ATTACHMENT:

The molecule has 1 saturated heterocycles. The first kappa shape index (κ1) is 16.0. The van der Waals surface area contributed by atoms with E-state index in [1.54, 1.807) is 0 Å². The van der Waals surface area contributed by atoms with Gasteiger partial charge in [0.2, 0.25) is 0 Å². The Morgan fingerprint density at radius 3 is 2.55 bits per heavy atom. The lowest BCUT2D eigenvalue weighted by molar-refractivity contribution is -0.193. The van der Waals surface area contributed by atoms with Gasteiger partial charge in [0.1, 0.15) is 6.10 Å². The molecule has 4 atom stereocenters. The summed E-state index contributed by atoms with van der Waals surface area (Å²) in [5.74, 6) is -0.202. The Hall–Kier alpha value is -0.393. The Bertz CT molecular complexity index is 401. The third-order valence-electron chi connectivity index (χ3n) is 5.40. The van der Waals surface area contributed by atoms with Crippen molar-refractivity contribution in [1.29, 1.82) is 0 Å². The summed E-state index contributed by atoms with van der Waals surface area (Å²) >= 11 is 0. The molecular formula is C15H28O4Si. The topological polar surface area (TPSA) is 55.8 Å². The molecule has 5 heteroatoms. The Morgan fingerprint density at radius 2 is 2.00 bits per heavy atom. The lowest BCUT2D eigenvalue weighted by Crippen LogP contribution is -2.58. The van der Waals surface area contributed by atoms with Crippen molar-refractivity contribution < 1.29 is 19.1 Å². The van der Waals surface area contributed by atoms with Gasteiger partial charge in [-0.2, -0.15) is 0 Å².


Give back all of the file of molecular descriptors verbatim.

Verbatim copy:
The molecule has 1 saturated heterocycles. The first kappa shape index (κ1) is 16.0. The van der Waals surface area contributed by atoms with E-state index in [1.54, 1.807) is 0 Å². The van der Waals surface area contributed by atoms with Gasteiger partial charge in [0.2, 0.25) is 0 Å². The Morgan fingerprint density at radius 3 is 2.55 bits per heavy atom. The lowest BCUT2D eigenvalue weighted by molar-refractivity contribution is -0.193. The van der Waals surface area contributed by atoms with Gasteiger partial charge in [0.1, 0.15) is 6.10 Å². The molecule has 4 atom stereocenters. The summed E-state index contributed by atoms with van der Waals surface area (Å²) in [5.74, 6) is -0.202. The Hall–Kier alpha value is -0.393. The Bertz CT molecular complexity index is 401. The third-order valence-electron chi connectivity index (χ3n) is 5.40. The van der Waals surface area contributed by atoms with Crippen molar-refractivity contribution in [1.29, 1.82) is 0 Å². The summed E-state index contributed by atoms with van der Waals surface area (Å²) >= 11 is 0. The molecular formula is C15H28O4Si. The topological polar surface area (TPSA) is 55.8 Å². The molecule has 5 heteroatoms. The Morgan fingerprint density at radius 2 is 2.00 bits per heavy atom. The lowest BCUT2D eigenvalue weighted by Crippen LogP contribution is -2.58. The van der Waals surface area contributed by atoms with Crippen molar-refractivity contribution < 1.29 is 19.1 Å². The van der Waals surface area contributed by atoms with Gasteiger partial charge in [-0.2, -0.15) is 0 Å².